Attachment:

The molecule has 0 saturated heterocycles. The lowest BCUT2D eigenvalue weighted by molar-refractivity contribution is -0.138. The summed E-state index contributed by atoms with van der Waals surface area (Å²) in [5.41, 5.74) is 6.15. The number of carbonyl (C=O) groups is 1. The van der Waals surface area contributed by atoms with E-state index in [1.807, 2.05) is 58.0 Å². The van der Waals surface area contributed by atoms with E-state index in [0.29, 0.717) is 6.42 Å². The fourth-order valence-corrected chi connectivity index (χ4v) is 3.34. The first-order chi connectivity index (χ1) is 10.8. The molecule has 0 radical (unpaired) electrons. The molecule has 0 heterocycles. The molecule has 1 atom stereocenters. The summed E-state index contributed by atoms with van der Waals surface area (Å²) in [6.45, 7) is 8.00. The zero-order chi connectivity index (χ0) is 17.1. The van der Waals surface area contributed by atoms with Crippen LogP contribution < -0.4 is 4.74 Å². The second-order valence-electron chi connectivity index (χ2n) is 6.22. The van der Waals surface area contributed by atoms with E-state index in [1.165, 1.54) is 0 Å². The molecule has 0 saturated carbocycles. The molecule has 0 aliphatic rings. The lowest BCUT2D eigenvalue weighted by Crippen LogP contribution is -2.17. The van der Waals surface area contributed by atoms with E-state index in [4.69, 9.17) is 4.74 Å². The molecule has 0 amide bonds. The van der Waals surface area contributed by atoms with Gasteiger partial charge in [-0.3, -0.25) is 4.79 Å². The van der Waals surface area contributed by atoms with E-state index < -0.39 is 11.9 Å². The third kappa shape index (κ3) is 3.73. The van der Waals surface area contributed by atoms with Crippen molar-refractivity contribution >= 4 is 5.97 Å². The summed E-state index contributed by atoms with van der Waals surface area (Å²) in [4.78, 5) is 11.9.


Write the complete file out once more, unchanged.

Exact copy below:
The molecule has 0 saturated heterocycles. The lowest BCUT2D eigenvalue weighted by molar-refractivity contribution is -0.138. The summed E-state index contributed by atoms with van der Waals surface area (Å²) in [5.41, 5.74) is 6.15. The number of carbonyl (C=O) groups is 1. The van der Waals surface area contributed by atoms with E-state index in [1.807, 2.05) is 58.0 Å². The van der Waals surface area contributed by atoms with E-state index in [0.29, 0.717) is 6.42 Å². The fourth-order valence-corrected chi connectivity index (χ4v) is 3.34. The first-order chi connectivity index (χ1) is 10.8. The molecule has 0 radical (unpaired) electrons. The molecule has 0 heterocycles. The molecule has 1 atom stereocenters. The summed E-state index contributed by atoms with van der Waals surface area (Å²) in [6.45, 7) is 8.00. The zero-order chi connectivity index (χ0) is 17.1. The van der Waals surface area contributed by atoms with Crippen LogP contribution < -0.4 is 4.74 Å². The second-order valence-electron chi connectivity index (χ2n) is 6.22. The van der Waals surface area contributed by atoms with E-state index in [1.165, 1.54) is 0 Å². The molecule has 0 saturated carbocycles. The molecule has 0 aliphatic rings. The lowest BCUT2D eigenvalue weighted by Crippen LogP contribution is -2.17. The van der Waals surface area contributed by atoms with E-state index in [4.69, 9.17) is 4.74 Å². The molecule has 0 amide bonds. The van der Waals surface area contributed by atoms with Gasteiger partial charge in [-0.3, -0.25) is 4.79 Å². The van der Waals surface area contributed by atoms with E-state index < -0.39 is 11.9 Å². The third kappa shape index (κ3) is 3.73. The van der Waals surface area contributed by atoms with Crippen molar-refractivity contribution >= 4 is 5.97 Å². The summed E-state index contributed by atoms with van der Waals surface area (Å²) in [4.78, 5) is 11.9.